Liberians await election results as George Weah and Joseph Boakai vie for presidency

Votes are being counted in Liberia after Tuesday’s election with President George Weah seeking a second term.

Local and regional election observers said that polling was peaceful, despite clashes between rival political camps in the final days of the campaign.

Voter turnout was reported to be high in a campaign dominated by the economic crisis and corruption allegations.

The election commission said the first results would be announced later on Wednesday.

Mr Weah is the favourite to win, with his main challenger seen as former Vice-President Joseph Boakai.

But a run-off will be held if no candidate secures more than 50% of the votes cast.

Parliamentary elections were held along side the presidential election, with about 2.4 million people registered to cast their ballots .

The delivery of election materials to some remote areas in south-east Liberia was delayed by floods and muddy roads.

Some canoes that were transporting electoral staff and materials capsized, leading to to the loss of the election materials, but the National Elections Commission (NEC) said that voting was extended in those areas.

This is the first time that a generation of young voters, born in peace-time Liberia, voted in national elections.

A brutal civil war, which killed an estimated 250,000 people, ended two decades ago.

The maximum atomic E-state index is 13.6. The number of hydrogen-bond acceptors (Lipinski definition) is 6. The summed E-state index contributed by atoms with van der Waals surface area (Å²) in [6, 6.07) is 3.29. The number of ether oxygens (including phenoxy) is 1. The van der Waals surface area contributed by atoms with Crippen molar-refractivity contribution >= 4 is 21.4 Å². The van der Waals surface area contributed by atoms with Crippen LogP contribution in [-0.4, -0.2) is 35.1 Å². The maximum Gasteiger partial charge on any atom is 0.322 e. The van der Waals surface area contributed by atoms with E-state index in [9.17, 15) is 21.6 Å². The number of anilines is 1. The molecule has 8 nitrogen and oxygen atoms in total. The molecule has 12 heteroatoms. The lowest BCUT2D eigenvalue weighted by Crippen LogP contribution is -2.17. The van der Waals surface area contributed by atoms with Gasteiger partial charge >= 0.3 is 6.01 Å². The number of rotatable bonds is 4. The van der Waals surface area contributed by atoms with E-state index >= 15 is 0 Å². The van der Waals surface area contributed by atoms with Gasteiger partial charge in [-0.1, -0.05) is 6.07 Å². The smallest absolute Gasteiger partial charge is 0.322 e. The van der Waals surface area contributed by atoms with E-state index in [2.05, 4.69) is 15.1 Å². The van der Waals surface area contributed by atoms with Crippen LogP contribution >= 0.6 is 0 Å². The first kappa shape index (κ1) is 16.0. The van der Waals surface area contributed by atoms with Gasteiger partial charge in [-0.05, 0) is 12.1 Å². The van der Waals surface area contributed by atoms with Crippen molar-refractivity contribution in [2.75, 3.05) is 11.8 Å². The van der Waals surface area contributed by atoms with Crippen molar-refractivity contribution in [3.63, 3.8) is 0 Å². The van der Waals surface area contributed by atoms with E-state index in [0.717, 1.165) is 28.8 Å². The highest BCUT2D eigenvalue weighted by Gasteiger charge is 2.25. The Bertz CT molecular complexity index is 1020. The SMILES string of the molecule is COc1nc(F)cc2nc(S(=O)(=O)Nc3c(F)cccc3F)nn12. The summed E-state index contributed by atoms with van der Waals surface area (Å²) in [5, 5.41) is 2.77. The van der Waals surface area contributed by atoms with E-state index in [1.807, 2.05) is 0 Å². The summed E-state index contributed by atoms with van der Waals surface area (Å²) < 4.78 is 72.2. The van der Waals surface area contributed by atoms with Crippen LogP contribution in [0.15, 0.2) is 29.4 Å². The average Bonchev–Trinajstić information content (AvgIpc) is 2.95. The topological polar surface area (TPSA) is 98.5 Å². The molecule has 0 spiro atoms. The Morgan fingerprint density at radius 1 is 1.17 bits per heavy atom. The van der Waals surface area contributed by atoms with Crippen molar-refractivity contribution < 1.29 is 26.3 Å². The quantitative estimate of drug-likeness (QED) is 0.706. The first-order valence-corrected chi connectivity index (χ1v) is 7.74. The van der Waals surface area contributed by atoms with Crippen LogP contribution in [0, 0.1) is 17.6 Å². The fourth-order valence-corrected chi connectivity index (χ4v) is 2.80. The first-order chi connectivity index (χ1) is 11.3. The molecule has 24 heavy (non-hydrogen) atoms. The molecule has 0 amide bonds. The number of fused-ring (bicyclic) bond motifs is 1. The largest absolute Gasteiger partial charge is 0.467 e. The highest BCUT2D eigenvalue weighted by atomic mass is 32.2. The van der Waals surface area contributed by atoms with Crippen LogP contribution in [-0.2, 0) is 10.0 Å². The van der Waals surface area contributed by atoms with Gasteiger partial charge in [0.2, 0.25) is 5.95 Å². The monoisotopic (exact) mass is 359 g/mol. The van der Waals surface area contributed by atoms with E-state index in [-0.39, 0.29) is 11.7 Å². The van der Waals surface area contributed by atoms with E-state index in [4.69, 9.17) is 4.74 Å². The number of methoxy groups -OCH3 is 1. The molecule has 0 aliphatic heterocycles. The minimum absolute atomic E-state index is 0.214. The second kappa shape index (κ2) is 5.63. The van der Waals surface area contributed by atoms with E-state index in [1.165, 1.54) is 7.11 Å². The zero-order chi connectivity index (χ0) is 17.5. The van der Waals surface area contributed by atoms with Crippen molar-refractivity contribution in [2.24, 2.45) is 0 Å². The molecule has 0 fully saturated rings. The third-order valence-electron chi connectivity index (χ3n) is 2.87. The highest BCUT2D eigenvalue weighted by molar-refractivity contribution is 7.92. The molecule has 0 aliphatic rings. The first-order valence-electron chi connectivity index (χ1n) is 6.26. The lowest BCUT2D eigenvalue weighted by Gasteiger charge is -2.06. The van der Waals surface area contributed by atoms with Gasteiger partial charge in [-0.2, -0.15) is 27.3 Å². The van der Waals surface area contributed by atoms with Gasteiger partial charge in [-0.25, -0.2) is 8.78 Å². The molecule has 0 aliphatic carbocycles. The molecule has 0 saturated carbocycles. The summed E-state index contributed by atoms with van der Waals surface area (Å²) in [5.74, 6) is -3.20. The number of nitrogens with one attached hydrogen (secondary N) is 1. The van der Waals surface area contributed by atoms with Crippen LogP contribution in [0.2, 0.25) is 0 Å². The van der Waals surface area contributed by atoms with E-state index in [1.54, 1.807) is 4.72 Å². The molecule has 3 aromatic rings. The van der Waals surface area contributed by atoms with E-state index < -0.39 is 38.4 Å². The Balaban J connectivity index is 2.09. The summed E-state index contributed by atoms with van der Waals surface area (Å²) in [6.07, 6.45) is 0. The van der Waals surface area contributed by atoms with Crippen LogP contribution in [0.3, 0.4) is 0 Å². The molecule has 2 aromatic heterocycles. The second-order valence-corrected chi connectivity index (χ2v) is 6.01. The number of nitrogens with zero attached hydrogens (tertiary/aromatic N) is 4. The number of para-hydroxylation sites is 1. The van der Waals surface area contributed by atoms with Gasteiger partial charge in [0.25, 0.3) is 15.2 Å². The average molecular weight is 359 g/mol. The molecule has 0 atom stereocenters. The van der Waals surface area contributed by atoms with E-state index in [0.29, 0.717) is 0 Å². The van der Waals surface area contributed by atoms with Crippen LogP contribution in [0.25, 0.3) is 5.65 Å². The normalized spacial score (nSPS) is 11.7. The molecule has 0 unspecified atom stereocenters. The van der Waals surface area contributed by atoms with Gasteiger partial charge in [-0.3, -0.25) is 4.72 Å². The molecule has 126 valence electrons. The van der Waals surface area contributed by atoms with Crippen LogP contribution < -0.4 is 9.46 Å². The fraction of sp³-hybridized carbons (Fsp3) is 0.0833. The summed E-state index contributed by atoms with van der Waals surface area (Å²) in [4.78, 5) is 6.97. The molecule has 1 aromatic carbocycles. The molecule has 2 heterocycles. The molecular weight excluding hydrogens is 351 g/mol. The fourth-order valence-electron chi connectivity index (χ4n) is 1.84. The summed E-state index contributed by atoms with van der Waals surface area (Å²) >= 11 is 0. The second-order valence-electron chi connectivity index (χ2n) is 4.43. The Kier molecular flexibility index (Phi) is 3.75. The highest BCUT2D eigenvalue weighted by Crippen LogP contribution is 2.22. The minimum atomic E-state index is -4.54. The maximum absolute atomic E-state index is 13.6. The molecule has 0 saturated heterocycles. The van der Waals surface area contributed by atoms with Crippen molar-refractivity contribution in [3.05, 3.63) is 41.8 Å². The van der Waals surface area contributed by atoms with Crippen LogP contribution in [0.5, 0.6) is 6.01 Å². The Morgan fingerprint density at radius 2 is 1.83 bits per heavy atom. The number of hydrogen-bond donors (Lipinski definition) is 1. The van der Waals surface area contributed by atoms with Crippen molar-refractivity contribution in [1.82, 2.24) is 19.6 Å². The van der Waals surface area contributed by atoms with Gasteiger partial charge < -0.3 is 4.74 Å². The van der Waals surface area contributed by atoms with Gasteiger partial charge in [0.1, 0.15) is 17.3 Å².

“I vote for the good of my country. I expect peace and development,” Agostina Momo, 18, who was voting for the first time, told the AFP news agency in the capital Monrovia.

The electoral commission is due to begin releasing initial results, but the final announcement will be done within 15 days.

Mr Weah, who was 1995 Fifa World Player of the Year, entered politics following his retirement from football.

He won his first term in 2017 after securing 61% of the vote in a run-off, defeating Mr Boakai.

Analysts say this might be the 78-year-old’s last attempt at the presidency.

Mr Boakai has waged his campaign under the slogan “Rescue”, arguing that the West African state went downhill during Mr Weah’s first six years in office.

Mr Weah has dismissed his claims, saying that he has made significant strides in his first term, including introducing free tuition for university students.

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